With ideal weather conditions, Peter wound up running yet another excellent 5K race. His final time was 21:46, which beat last month’s Tulsa Run time by nine seconds—another PR! Peter mentioned that it was a great race, with a couple of exceptions. First, the start of the race was a bit of a cluster f#@k in the few minutes leading up to the gun. The way they set up the start/finish line and medal/concession areas meant that all the participants had to file through a small gate right next to the starting line and maneuver back through the amassing crowd of runners to their approximate starting positions. Since Peter was lined up just behind the starting line (to get a good gun time), this meant all the last-minute, slower stragglers were still pushing past him to get at the back of the start area in the minutes prior to the race. While the majority of runners made it to where they needed to be, there was still a group of little kids who took off with the 5-minute-milers and got in Peter’s way when the gun went off (you can see this in one of the pictures below). He mentioned afterward that he was pretty perturbed by this and with good reason. It was a really awkward way to set up the starting area. Second, just like with the Tulsa Run and any other road race in Oklahoma, there were some good-sized hills to contend with throughout the race, which definitely had an impact on finishing times and fatigue. Peter’s plan is to incorporate more hill training for his next 5K for this reason. Finally, Peter’s biggest challenge during his race turned out to be his shins. He had been experiencing some pain in his shins for two to three weeks prior and the race caused the injury to flare up while he was running, which he said had a big impact on his time. He’s hoping to figure out what the cause is so that he doesn’t have to experience that type of pain for future races. With these few exceptions aside, the race was a positive experience with a great outcome—it’s hard not to be happy when you finish 24th overall and 4th in your age group!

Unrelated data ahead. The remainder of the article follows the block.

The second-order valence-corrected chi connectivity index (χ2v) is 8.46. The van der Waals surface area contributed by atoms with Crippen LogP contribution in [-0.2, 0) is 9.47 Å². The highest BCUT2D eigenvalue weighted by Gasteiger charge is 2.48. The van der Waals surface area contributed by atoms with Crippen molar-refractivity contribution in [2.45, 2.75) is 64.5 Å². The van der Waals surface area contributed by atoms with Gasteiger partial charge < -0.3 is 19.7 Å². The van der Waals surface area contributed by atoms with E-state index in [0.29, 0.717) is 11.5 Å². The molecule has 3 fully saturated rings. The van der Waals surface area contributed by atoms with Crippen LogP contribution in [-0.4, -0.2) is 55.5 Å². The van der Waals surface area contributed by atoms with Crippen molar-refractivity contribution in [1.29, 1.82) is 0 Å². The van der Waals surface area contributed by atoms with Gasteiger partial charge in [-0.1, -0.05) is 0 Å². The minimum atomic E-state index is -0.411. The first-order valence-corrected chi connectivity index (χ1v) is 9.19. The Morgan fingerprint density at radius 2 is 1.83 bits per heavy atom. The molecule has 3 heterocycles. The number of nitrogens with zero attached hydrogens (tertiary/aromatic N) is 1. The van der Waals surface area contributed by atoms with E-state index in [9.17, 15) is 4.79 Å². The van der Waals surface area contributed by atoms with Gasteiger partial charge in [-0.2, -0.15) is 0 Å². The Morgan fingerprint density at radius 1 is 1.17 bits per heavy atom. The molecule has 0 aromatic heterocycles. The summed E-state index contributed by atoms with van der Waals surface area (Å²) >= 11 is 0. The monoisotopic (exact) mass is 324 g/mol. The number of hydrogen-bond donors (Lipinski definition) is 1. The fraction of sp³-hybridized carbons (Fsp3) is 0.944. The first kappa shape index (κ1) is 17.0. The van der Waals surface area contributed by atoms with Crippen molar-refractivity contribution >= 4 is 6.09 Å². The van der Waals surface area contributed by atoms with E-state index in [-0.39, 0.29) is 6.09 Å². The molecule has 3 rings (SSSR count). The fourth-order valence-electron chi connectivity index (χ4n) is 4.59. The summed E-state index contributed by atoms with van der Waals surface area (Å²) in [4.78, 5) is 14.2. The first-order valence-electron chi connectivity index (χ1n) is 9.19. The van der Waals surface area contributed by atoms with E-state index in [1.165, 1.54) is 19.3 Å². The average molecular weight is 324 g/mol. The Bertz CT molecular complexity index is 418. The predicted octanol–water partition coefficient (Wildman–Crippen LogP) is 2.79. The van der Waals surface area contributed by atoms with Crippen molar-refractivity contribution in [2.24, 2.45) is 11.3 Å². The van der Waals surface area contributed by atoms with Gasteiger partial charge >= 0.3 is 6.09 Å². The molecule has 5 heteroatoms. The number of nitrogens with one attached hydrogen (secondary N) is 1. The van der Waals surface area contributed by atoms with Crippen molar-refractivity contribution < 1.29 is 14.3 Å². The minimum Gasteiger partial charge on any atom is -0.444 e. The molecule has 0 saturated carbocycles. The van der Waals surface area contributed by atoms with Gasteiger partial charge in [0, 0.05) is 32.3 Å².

As for me, this was my first half marathon and it was a 100 percent positive experience on so many different levels. I came into this race knowing that this would be the only FIRST TIME I would ever run a half marathon so I wanted to make it an experience I would remember forever. With that in mind, I did just one thing: I enjoyed myself. All my pre-race nerves disappeared when I entered the start corral and I savored the moments when I was able to look up at the clouds, listen to the music, and feel the energy around me. I was so caught up in the moment that I completely forgot to turn on my stopwatch when I crossed the starting line, which I would normally be put-off by, but I couldn’t have cared less on this occasion since my finishing time was an afterthought for my first half marathon. As for the race itself, it was absolutely amazing. The weather was perfect and the course wound through some of the most scenic, beautiful neighborhoods in Tulsa. Although there were definitely some big sections of hills, I found myself relishing the challenge and reveling in the rewards when each hill came back down. I’m pretty sure I was grinning like an idiot throughout the run. The support from all the community members and business owners who came out to cheer everyone on also kept me going and grinning. I was a total ham and threw out more high-fives and thumbs-up than I could count. By far the most amazing sign of support came from Peter, who rushed from the start to the 7-mile mark to cheer me on and trade me a new handheld water bottle. I’m pretty sure I said “thank you” and “I love you” a half-dozen times in the 30 seconds he ran next to me. Seeing him at the halfway mark was the most amazing boost I could have ever asked for. The best part of the entire race though was, of course, the finish. From studying the course a million times, I knew exactly where the last tough hill was (right around the 12.5 mile mark), and as soon as I reached the top, that smile hit my face and didn’t stand a chance of coming off I had envisioned this moment for months and it was everything I had hoped it would be and more. I threw my arms up at the final straightaway and fist-pumped all the way to the finish line. Even in the midst of the crowd at the finish, I was able to pick out Peter and see him cheering me on, which made the whole experience even better. My final time was 2:13:08, which landed me in the top 35 percent overall, top 25 percent of female runners, and top 27 percent of my age group. Plus, since this was my first half marathon, I was always guaranteed to set a PR!
The Route 66 Marathon was an amazing experience—one that we plan to repeat for years to come. Right now, we’re enjoying a couple of weeks of rest and yoga to recover, but we’ve already got our eyes on the Oklahoma City Memorial Marathon in April. We’re both looking forward to jumping back into training and immersing ourselves in running all over again! We’re hooked!